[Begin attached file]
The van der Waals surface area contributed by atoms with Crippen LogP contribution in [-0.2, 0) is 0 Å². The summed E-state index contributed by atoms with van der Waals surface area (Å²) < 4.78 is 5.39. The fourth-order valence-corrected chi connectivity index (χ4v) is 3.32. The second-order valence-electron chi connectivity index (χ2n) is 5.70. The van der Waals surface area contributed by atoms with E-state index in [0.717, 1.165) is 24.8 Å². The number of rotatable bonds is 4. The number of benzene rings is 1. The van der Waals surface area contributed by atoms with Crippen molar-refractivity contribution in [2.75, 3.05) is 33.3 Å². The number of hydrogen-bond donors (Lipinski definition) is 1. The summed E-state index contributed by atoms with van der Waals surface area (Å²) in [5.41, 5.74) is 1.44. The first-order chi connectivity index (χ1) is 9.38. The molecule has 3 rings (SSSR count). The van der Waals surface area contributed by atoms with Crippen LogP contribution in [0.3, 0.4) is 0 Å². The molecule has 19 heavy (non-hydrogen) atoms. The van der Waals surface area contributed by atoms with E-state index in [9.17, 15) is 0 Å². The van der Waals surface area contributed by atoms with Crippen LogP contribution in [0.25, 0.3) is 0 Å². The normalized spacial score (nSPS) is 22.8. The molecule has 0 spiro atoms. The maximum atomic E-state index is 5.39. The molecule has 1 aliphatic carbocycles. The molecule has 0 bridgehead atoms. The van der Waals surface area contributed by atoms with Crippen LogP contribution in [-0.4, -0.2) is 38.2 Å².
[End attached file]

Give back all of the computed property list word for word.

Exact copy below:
The van der Waals surface area contributed by atoms with Crippen LogP contribution in [-0.2, 0) is 0 Å². The summed E-state index contributed by atoms with van der Waals surface area (Å²) < 4.78 is 5.39. The fourth-order valence-corrected chi connectivity index (χ4v) is 3.32. The second-order valence-electron chi connectivity index (χ2n) is 5.70. The van der Waals surface area contributed by atoms with E-state index in [0.717, 1.165) is 24.8 Å². The number of rotatable bonds is 4. The number of benzene rings is 1. The van der Waals surface area contributed by atoms with Crippen molar-refractivity contribution in [2.75, 3.05) is 33.3 Å². The number of hydrogen-bond donors (Lipinski definition) is 1. The summed E-state index contributed by atoms with van der Waals surface area (Å²) in [5.41, 5.74) is 1.44. The first-order chi connectivity index (χ1) is 9.38. The molecule has 3 rings (SSSR count). The van der Waals surface area contributed by atoms with Crippen LogP contribution in [0.3, 0.4) is 0 Å². The molecule has 19 heavy (non-hydrogen) atoms. The van der Waals surface area contributed by atoms with E-state index in [9.17, 15) is 0 Å². The van der Waals surface area contributed by atoms with Crippen LogP contribution in [0.25, 0.3) is 0 Å². The normalized spacial score (nSPS) is 22.8. The molecule has 0 spiro atoms. The maximum atomic E-state index is 5.39. The molecule has 1 aliphatic carbocycles. The molecule has 0 bridgehead atoms. The van der Waals surface area contributed by atoms with Crippen LogP contribution in [-0.4, -0.2) is 38.2 Å².